Twenty-eight potential sites for a new airport have been identified in Whangarei.
Whangarei's Onerahi Airport has 10 to 15 years of life left in it, but its runway cannot be extended in length or expanded.
Under Stage 2 of an Airport Locations Options Study, Beca consultants have earmarked 28 potential sites, to be whittled down to two or three.
The consultants are looking for about 50 hectares of land with no surrounding hills.
Their $260,330 study contract has been allocated a further $120,000 by the Whangarei District Council because of the high number of potential sites.
Simon Weston, the council's group manager infrastructure and services, said Whangarei was fortunate to have so many potential sites.
"Some are better than others and some have got very good attributes," he said.
"I had a horrible feeling that we would struggle to find sites."
The sites are not being publicly identified yet, until they go through an assessment process. It was early days in the 10-year project.
He said the district council was looking for a "big piece of flat land with no hills on either end".
The Stage 1 - Whangarei Airport Strategic Review - looked at the existing airport and the constraints of the aerodrome, as well as future requirements.
Port Nikau had been earmarked as a potential site but it was "not as feasible as hoped" because of the surrounding terrain.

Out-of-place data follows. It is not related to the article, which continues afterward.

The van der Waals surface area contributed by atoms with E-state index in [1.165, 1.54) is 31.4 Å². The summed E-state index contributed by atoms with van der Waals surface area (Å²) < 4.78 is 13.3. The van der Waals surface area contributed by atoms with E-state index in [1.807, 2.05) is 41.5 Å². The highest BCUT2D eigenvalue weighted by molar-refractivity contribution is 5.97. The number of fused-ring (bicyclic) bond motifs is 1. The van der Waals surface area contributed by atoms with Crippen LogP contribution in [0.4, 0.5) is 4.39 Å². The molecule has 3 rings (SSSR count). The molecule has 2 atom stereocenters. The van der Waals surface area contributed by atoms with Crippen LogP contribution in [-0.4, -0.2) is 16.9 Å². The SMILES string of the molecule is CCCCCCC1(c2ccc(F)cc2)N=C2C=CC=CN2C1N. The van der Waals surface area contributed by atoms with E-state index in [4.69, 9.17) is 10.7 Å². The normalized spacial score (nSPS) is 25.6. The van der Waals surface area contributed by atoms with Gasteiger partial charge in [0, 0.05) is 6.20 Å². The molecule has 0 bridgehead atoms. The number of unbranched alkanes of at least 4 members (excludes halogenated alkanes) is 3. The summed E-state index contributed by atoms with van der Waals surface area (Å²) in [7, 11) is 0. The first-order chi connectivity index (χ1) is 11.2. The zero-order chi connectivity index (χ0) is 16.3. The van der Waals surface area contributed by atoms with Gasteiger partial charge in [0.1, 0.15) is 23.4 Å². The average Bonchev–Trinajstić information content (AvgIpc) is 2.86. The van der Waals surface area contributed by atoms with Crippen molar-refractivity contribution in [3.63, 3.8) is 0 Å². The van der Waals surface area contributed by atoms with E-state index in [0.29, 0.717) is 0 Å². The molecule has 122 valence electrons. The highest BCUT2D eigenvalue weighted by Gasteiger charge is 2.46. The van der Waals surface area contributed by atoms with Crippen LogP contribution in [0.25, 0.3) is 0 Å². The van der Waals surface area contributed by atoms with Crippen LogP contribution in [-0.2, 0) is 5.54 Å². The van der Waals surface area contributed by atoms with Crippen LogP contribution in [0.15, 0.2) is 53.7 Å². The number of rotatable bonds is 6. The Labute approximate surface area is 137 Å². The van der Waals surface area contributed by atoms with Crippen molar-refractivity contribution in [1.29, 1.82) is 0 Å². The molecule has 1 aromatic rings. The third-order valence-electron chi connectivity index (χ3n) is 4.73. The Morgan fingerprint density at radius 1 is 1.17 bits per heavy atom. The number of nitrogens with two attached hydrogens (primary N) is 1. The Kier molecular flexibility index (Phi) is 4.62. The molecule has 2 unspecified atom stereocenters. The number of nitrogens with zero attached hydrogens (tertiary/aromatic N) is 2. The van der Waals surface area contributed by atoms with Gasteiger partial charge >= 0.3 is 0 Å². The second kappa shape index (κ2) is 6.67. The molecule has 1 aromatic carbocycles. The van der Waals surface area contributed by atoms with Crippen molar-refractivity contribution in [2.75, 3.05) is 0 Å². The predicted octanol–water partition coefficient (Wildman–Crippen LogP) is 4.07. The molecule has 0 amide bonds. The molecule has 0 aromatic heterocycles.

The cost of establishing a Port Nikau airfield was about $148 million - significantly more than the estimated airport cost of $25m to $40m - because of a need for harbour reclamation.
If other sites had similar issues, and there were no practicable options, Port Nikau would still be evaluated against those.
Stage 3 would involve an in-depth investigation into the top ranking sites, with Stage 4 moving to consent/designation/procurement of land and a recommendation when to commence the enabling works.
The existing airport was coping well amid a booming tourist industry and could serve the city for another 10 to 15 years, Mr Weston said.
A million dollar makeover has seen work including self check-in kiosks, an improved baggage claim area, a children's play area and the terminal size doubled, along with a new taxiway, new toilets and an extra 20 carparks.
That upgrade was funded by $210,000 from the district council, $210,000 from the Crown and $600,000 from the council's Airport Reserve Fund.
For more articles from this region, go to Northern Advocate